England's 15-year-olds' reading is more than a year behind the best
GCSE pupils' reading is more than a year behind the standard of their peers in Shanghai, Korea and Finland, research reveals today.
Fifteen-year-olds in England are also at least six months behind those in Hong Kong, Singapore, Canada, New Zealand, Japan and Australia, according to the Department for Education's (DfE) analysis of the OECD's 2009 Programme for International Student Assessment (PISA) study.
To match the attainment of pupils from Shanghai in the reading assessment:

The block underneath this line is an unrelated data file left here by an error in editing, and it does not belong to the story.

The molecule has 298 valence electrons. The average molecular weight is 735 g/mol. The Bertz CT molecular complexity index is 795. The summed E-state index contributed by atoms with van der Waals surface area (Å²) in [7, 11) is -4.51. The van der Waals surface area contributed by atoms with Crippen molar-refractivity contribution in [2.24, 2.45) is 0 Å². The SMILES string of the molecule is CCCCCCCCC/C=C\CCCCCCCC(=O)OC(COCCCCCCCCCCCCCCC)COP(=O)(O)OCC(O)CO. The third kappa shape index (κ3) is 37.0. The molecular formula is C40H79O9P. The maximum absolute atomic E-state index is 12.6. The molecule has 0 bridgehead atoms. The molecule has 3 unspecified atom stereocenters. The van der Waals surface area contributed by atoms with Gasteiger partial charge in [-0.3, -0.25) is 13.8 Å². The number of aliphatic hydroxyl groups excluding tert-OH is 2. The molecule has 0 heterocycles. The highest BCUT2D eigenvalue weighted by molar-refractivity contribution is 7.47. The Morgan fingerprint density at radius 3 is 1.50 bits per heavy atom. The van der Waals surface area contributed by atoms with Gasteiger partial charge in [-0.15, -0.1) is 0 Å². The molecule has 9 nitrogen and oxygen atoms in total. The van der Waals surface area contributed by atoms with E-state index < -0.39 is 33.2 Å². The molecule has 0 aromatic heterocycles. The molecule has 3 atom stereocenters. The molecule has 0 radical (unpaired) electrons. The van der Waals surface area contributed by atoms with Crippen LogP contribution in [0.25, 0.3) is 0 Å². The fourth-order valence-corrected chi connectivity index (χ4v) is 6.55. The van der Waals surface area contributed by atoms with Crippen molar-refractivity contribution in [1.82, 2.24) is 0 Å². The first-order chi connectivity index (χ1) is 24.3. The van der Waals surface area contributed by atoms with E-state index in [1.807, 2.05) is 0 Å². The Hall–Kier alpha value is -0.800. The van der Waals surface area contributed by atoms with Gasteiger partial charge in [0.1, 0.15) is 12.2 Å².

- The proportion of England's pupils achieving five A*-C grades (including English and maths) at the end of Key Stage 4 would need to increase by 22 percentage points.
- For all maintained schools in England this would be an increase from 55 per cent of pupils achieving the threshold measure (in 2010) to 77 per cent.
The DfE's PISA 2009 Study: How Big is the Gap? highlights how far England has slipped behind other nations in reading.
Schools Minister Nick Gibb said that the Government was taking urgent action to ensure England could match those countries which had closed the gap between the achievements of rich and poor pupils, while raising the attainment of all.
Read more ... (DfE - 12 October)